There is an abundance of high profile criminal cases pending in various courts. A number of these cases feature sports figures in the role of “The Defendant”. However, no, this is not that Michael Jordan.
This Michael Jordan is a 27-year-old Boston gent (hereinafter, the “Defendant”) who has been charged with gunning down another man in the shadow of one of Boston’s most famous houses of worship, Trinity Church in the Copley Square area.
He has been ordered held without bail..
He was arraigned and has pleaded “not guilty” to first-degree murder and other charges. The allegations date back to August 2013 when he is alleged to have shot and killed 22-year-old Ahmir Lee.
The Commonwealth contends that witnesses told the police that the shooter wore a blue shirt and fled in a cream-colored vehicle. Prosecutors also say that the Defendant drove a “similar” car and was seen via surveillance His cellphone records also allegedly indicate that he was in the Copley square area at the time.
No allegations as to motive yet.
Attorney Sam’s Take On Identification And Circumstantial Evidence
Most often, I wear a white shirt when I am going to be in court. Sometimes, though, I take a chance and wear a blue one. I am glad I was not wearing a blue one on that day around the Copley area.
Likewise, I do not know too much about the car the Defendant is said to have been driving, but I am sure that my car looks “similar” to many cars out there. Maybe even folks with blue shirts!
Fortunately, my car is not what I perceive to be “cream” colored. Particularly given this winter weather, it can best be described as…”dirty” colored.
At any rate, if the Defendant was indeed driving around that area, that might be evidence that he was not the shooter (at least if the shooter was on foot). What would he have done with his car? Just…park it? Really? There?
In other words, if these “descriptions” are close to all the Commonwealth has, I would anticipate a rapidly approaching acquittal in this case.
Living in the land of Criminal Justice Reality, though, I would expect that the Commonwealth has more evidence against the defendant. Otherwise, they probably would not take the step of arresting him yet. They normally wait until they have enough and then make the arrest. Particularly in a murder case given the potential publicity (bad or good) and the fact that time pressures of a Statute of Limitations do not exist in a murder case.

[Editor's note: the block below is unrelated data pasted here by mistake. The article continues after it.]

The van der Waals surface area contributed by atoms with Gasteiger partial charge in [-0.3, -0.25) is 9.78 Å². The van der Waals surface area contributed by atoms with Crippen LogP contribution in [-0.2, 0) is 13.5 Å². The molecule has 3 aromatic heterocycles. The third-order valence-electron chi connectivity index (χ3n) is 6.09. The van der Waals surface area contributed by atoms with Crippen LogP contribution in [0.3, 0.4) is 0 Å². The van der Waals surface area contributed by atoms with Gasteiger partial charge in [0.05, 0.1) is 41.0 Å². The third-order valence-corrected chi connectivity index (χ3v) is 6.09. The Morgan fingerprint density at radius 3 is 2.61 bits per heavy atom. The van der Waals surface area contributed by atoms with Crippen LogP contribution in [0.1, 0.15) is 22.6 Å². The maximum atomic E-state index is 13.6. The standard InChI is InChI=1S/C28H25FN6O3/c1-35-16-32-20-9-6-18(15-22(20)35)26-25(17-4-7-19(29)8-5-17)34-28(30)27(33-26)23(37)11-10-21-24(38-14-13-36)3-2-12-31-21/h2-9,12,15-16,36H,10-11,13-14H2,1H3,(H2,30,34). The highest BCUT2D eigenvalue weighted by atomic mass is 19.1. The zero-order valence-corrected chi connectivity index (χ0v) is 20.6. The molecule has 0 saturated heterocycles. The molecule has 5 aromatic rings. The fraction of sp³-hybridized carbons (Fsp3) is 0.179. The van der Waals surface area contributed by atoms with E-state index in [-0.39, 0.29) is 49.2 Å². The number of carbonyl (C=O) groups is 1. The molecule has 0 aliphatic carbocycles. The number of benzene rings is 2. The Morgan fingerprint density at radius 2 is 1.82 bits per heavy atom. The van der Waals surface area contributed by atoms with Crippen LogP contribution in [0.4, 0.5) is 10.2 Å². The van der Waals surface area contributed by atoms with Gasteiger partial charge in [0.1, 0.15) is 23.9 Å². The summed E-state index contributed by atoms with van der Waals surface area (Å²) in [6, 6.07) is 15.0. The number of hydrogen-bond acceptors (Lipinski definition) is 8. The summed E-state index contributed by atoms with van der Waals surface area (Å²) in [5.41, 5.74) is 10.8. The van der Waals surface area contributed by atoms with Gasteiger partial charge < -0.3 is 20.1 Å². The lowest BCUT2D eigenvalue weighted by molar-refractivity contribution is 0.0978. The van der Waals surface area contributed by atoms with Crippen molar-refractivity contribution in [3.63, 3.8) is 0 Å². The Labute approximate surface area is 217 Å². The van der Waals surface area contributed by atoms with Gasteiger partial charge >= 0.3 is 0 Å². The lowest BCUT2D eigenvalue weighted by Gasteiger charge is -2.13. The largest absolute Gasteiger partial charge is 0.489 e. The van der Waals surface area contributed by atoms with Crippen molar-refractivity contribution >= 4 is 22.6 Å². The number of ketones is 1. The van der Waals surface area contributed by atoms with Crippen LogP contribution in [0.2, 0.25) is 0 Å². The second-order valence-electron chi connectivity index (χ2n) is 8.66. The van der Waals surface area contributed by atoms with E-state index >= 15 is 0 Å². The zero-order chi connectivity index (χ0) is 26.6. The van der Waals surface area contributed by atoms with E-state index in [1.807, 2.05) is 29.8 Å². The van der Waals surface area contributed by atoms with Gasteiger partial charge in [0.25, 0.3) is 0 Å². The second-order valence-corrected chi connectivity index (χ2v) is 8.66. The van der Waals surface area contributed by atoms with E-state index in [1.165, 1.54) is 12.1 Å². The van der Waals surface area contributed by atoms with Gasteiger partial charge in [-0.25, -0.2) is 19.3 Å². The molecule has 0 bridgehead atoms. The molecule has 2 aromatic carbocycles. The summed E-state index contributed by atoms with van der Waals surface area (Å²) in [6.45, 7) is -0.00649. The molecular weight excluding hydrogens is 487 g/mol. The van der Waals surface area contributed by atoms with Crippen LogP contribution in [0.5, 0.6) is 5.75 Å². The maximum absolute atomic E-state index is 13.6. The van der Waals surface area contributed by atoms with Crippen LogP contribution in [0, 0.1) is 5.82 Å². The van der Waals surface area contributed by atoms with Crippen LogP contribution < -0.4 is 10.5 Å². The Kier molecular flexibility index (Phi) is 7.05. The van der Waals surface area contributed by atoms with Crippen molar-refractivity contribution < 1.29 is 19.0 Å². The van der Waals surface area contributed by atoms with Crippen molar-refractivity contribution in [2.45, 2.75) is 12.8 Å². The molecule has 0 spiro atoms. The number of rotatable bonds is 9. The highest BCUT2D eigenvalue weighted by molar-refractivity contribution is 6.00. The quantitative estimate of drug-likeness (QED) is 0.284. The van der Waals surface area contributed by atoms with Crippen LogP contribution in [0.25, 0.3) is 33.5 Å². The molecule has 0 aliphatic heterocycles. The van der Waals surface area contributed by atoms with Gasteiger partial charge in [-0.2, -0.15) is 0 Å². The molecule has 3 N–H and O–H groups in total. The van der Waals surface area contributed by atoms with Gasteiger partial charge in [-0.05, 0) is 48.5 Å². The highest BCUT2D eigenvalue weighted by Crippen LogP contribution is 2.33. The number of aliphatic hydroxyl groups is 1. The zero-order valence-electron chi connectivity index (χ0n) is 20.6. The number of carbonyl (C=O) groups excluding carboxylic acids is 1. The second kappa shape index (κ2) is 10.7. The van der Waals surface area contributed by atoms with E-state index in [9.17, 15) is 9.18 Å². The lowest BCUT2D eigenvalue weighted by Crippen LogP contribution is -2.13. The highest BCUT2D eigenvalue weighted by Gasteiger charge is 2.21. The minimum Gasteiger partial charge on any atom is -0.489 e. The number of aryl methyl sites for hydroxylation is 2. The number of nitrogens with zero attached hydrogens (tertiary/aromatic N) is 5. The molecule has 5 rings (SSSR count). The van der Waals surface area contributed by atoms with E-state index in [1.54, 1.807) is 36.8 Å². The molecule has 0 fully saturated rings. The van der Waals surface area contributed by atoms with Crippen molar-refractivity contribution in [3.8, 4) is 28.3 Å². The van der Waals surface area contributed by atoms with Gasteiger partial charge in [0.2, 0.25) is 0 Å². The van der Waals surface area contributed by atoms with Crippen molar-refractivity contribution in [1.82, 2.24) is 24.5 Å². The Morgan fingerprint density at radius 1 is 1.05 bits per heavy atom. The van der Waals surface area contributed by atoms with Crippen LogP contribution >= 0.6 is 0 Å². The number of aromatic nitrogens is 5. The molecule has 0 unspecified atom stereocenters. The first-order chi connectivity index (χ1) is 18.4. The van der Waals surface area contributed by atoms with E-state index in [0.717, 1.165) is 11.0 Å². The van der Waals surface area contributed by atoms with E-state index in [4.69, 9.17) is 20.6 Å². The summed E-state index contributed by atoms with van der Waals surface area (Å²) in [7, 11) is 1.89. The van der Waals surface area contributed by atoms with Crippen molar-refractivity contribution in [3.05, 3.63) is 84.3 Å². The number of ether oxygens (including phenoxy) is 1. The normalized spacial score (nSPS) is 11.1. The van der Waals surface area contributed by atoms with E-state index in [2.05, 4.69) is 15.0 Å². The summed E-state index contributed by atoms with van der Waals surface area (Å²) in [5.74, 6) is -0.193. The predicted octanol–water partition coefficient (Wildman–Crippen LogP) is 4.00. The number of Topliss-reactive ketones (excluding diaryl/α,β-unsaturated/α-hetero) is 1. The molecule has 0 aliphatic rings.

The Statute of Limitations is the law which provides a time limit after which charges cannot be brought. The crime of murder does not have one of those which is why, from time to time, you will hear of an arrest in a decades-old killing.
We can tell a couple of things given the scant information about this case that we have. First of all, it seems clear to me that identification is going to be an important issue in this case. This is why the description of the shooter is so important and why any decent criminal defense attorney would be concentrating on how strong or weak the description is.
It also seems likely that the Commonwealth’s case is going to rely on circumstantial, rather than direct, evidence.
Many people think that circumstantial evidence cannot be used in a court of law. They are incorrect. Circumstantial evidence is used all the time. Sometimes a case can be nothing but circumstantial evidence.
This may be one of them.
It would be foolhardy for the Defendant to simply assume that the charges against him are “bogus” and weak and so he destined to be cleared. That is true whether he did the shooting or not.
Cases sometimes do improve with age.
And even of the strongest cases can be lost when the attorney does not have the experience or talent that is necessary.
To review the story upon which this blog is based, please go to http://www.bostonherald.com/news_opinion/local_coverage/2015/02/boston_man_pleads_not_guilty_to_copley_square_shooting